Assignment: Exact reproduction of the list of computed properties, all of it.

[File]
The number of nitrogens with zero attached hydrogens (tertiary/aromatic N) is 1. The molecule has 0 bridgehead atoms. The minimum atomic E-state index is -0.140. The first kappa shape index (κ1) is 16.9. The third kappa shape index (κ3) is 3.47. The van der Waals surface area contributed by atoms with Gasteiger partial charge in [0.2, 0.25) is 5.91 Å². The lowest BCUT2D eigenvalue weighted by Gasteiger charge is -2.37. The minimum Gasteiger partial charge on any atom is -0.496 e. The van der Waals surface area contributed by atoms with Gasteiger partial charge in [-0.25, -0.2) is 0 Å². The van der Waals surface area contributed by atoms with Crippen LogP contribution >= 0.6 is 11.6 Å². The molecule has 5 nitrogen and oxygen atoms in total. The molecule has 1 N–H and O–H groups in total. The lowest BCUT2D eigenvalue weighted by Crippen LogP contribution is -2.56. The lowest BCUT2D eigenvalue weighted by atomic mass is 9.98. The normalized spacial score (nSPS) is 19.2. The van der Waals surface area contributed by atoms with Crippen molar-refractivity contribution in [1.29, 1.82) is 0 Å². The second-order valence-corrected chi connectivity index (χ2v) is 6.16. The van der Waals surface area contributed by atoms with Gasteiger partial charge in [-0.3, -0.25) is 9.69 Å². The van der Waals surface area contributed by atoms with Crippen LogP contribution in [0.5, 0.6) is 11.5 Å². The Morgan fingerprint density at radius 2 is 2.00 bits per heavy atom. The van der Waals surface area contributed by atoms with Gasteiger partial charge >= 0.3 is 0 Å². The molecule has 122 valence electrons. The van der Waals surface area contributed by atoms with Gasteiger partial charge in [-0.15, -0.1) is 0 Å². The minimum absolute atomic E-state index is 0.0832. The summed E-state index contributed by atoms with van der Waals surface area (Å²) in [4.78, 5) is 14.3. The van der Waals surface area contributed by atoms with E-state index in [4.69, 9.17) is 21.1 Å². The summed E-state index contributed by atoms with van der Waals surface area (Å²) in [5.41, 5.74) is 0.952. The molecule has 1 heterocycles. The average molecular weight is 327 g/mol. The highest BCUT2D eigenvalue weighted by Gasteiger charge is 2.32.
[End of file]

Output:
The number of nitrogens with zero attached hydrogens (tertiary/aromatic N) is 1. The molecule has 0 bridgehead atoms. The minimum atomic E-state index is -0.140. The first kappa shape index (κ1) is 16.9. The third kappa shape index (κ3) is 3.47. The van der Waals surface area contributed by atoms with Gasteiger partial charge in [0.2, 0.25) is 5.91 Å². The lowest BCUT2D eigenvalue weighted by Gasteiger charge is -2.37. The minimum Gasteiger partial charge on any atom is -0.496 e. The van der Waals surface area contributed by atoms with Gasteiger partial charge in [-0.25, -0.2) is 0 Å². The van der Waals surface area contributed by atoms with Crippen LogP contribution >= 0.6 is 11.6 Å². The molecule has 5 nitrogen and oxygen atoms in total. The molecule has 1 N–H and O–H groups in total. The lowest BCUT2D eigenvalue weighted by Crippen LogP contribution is -2.56. The lowest BCUT2D eigenvalue weighted by atomic mass is 9.98. The normalized spacial score (nSPS) is 19.2. The van der Waals surface area contributed by atoms with Crippen molar-refractivity contribution in [1.29, 1.82) is 0 Å². The second-order valence-corrected chi connectivity index (χ2v) is 6.16. The van der Waals surface area contributed by atoms with Gasteiger partial charge in [-0.3, -0.25) is 9.69 Å². The van der Waals surface area contributed by atoms with Crippen LogP contribution in [0.5, 0.6) is 11.5 Å². The Morgan fingerprint density at radius 2 is 2.00 bits per heavy atom. The van der Waals surface area contributed by atoms with Gasteiger partial charge >= 0.3 is 0 Å². The molecule has 122 valence electrons. The van der Waals surface area contributed by atoms with Gasteiger partial charge in [-0.15, -0.1) is 0 Å². The minimum absolute atomic E-state index is 0.0832. The summed E-state index contributed by atoms with van der Waals surface area (Å²) in [4.78, 5) is 14.3. The van der Waals surface area contributed by atoms with E-state index in [4.69, 9.17) is 21.1 Å². The summed E-state index contributed by atoms with van der Waals surface area (Å²) in [5.41, 5.74) is 0.952. The molecule has 1 heterocycles. The average molecular weight is 327 g/mol. The highest BCUT2D eigenvalue weighted by Gasteiger charge is 2.32.